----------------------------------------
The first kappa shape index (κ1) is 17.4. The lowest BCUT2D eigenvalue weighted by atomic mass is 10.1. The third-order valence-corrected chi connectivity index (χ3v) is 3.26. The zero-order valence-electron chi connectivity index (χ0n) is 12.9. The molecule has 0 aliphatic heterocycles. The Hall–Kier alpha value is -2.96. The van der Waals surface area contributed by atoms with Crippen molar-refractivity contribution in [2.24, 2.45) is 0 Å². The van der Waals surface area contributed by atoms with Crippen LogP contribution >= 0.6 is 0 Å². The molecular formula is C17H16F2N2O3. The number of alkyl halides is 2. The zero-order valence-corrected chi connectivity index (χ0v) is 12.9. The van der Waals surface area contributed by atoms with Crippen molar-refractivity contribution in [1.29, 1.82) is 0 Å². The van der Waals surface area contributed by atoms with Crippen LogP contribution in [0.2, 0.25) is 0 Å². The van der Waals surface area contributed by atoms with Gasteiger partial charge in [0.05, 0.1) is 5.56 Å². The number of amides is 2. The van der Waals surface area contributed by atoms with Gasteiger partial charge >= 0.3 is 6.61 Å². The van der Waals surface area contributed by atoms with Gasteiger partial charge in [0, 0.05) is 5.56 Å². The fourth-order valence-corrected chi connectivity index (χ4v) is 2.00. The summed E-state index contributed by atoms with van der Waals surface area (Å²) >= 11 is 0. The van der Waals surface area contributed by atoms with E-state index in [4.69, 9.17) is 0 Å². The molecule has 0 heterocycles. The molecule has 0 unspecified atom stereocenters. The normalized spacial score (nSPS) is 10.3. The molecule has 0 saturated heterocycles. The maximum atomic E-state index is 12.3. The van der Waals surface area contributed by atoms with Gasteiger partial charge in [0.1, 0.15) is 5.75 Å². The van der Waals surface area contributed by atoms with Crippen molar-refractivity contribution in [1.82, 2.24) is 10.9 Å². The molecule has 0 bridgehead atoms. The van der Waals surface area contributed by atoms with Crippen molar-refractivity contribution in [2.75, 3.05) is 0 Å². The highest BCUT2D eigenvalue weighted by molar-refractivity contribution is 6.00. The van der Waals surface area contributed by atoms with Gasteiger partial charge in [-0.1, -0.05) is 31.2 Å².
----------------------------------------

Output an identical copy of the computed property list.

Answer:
The first kappa shape index (κ1) is 17.4. The lowest BCUT2D eigenvalue weighted by atomic mass is 10.1. The third-order valence-corrected chi connectivity index (χ3v) is 3.26. The zero-order valence-electron chi connectivity index (χ0n) is 12.9. The molecule has 0 aliphatic heterocycles. The Hall–Kier alpha value is -2.96. The van der Waals surface area contributed by atoms with Crippen molar-refractivity contribution in [2.24, 2.45) is 0 Å². The van der Waals surface area contributed by atoms with Crippen LogP contribution >= 0.6 is 0 Å². The molecular formula is C17H16F2N2O3. The number of alkyl halides is 2. The zero-order valence-corrected chi connectivity index (χ0v) is 12.9. The van der Waals surface area contributed by atoms with Crippen molar-refractivity contribution in [1.29, 1.82) is 0 Å². The van der Waals surface area contributed by atoms with Crippen LogP contribution in [0.2, 0.25) is 0 Å². The van der Waals surface area contributed by atoms with Gasteiger partial charge in [0.05, 0.1) is 5.56 Å². The number of amides is 2. The van der Waals surface area contributed by atoms with Gasteiger partial charge >= 0.3 is 6.61 Å². The van der Waals surface area contributed by atoms with Gasteiger partial charge in [0, 0.05) is 5.56 Å². The fourth-order valence-corrected chi connectivity index (χ4v) is 2.00. The summed E-state index contributed by atoms with van der Waals surface area (Å²) >= 11 is 0. The van der Waals surface area contributed by atoms with E-state index in [4.69, 9.17) is 0 Å². The molecule has 0 heterocycles. The molecule has 0 unspecified atom stereocenters. The normalized spacial score (nSPS) is 10.3. The molecule has 0 saturated heterocycles. The maximum atomic E-state index is 12.3. The van der Waals surface area contributed by atoms with Gasteiger partial charge in [0.1, 0.15) is 5.75 Å². The van der Waals surface area contributed by atoms with Crippen molar-refractivity contribution in [1.82, 2.24) is 10.9 Å². The molecule has 0 bridgehead atoms. The van der Waals surface area contributed by atoms with Crippen molar-refractivity contribution in [2.75, 3.05) is 0 Å². The highest BCUT2D eigenvalue weighted by molar-refractivity contribution is 6.00. The van der Waals surface area contributed by atoms with Gasteiger partial charge in [-0.1, -0.05) is 31.2 Å².